Shoppers are reporting supply problems that have led to empty supermarket shelves around the UK for the second time in six months.
Fresh fruit and veg and cold goods are particularly in short supply, customers say.
Long queues of lorries formed in Calais on Thursday as new import controls on goods from the EU began to bite after they came into effect on 1 January.
Some people who work in supermarkets or have family members who do said lorries had failed to arrive, causing shortages of goods.
Shoppers in places ranging from south London, Hampshire and Essex to Leicestershire and south Wales said they were unable to buy fresh produce, posting photographs on social media of the empty shelves.
But others showed pictures of full shelves, suggesting supply problems were sporadic.
Customers who had deliveries also reported rising numbers of items being unavailable or substituted.
Sainsbury’s appeared to be most affected but people said they had also seen empty shelves in Lidl, Morrisons and the Co-op.
A courier returning from France said it had taken him 11.5 hours to get from Calais to London because of the lorry hold-ups.
“I should have been making a delivery this afternoon into Heathrow,” he tweeted. “That’s now failed and it’s tomorrow now. Just as well it wasn’t urgent (it actually was) #BrexitDisaster.”
He said he had driven from Poland only to be told his paperwork was wrong, and other drivers who had been told the same risked having to drive back to where they had come from, leaving queues of lorries stuck at the French port.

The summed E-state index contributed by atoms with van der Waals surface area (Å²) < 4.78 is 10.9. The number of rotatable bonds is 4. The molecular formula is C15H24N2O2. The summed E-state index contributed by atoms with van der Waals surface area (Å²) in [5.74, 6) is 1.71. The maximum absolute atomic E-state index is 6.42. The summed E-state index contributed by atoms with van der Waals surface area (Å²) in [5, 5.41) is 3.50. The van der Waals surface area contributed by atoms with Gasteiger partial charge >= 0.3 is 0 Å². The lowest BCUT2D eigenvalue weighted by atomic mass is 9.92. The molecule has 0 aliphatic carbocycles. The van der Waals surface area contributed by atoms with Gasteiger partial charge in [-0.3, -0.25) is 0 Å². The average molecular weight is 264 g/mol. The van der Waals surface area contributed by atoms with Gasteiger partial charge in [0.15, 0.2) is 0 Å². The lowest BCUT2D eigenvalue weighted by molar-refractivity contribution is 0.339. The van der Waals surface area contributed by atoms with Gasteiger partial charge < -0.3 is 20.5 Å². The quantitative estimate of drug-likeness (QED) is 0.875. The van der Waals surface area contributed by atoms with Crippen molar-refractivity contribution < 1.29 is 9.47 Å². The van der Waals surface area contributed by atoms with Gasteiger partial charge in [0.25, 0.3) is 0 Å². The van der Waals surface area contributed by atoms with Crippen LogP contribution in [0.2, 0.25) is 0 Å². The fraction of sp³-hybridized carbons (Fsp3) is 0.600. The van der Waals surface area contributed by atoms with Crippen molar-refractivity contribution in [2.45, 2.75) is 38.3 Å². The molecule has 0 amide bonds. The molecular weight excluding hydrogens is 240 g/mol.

Last year, shortages in supermarkets were blamed partly on lorry driver shortages following Brexit and partly on the “pingdemic”, when employees received alerts on the NHS app asking them to self-isolate because they had been in contact with an infected person.
Ministers appealed to people not to panic-buy, although many did, which exacerbated the shortages. The first items to run out of stock were lavatory rolls.
A Sainsbury’s spokeswoman said availability of goods was strong so any reduction in stock was isolated and for a brief time, adding: “All stores continue to receive daily deliveries. We are of course monitoring the situation with absences and we continue to operate as usual.”
The Co-op said it was not experiencing any unusual or significant availability issues.
Helen Dickinson, chief executive of the British Retail Consortium, which represents retailers, said: “Our members continue to work round the clock to ensure that shelves remain stocked, and consumers can purchase the products they need.
“Labour shortages, including HGV drivers and other critical roles, continue to challenge retailers, and while staff absences due to self-isolation are currently manageable, further rises in absence rates would be increasingly unsustainable.”
Asked how much of the pressure was down to labour shortages and how much down to lorries not arriving because they are delayed at French ports, a consortium spokeswoman said they did not know, adding: “We do not actually have an indication of many empty shelves, so we believe these to be isolated incidents.”
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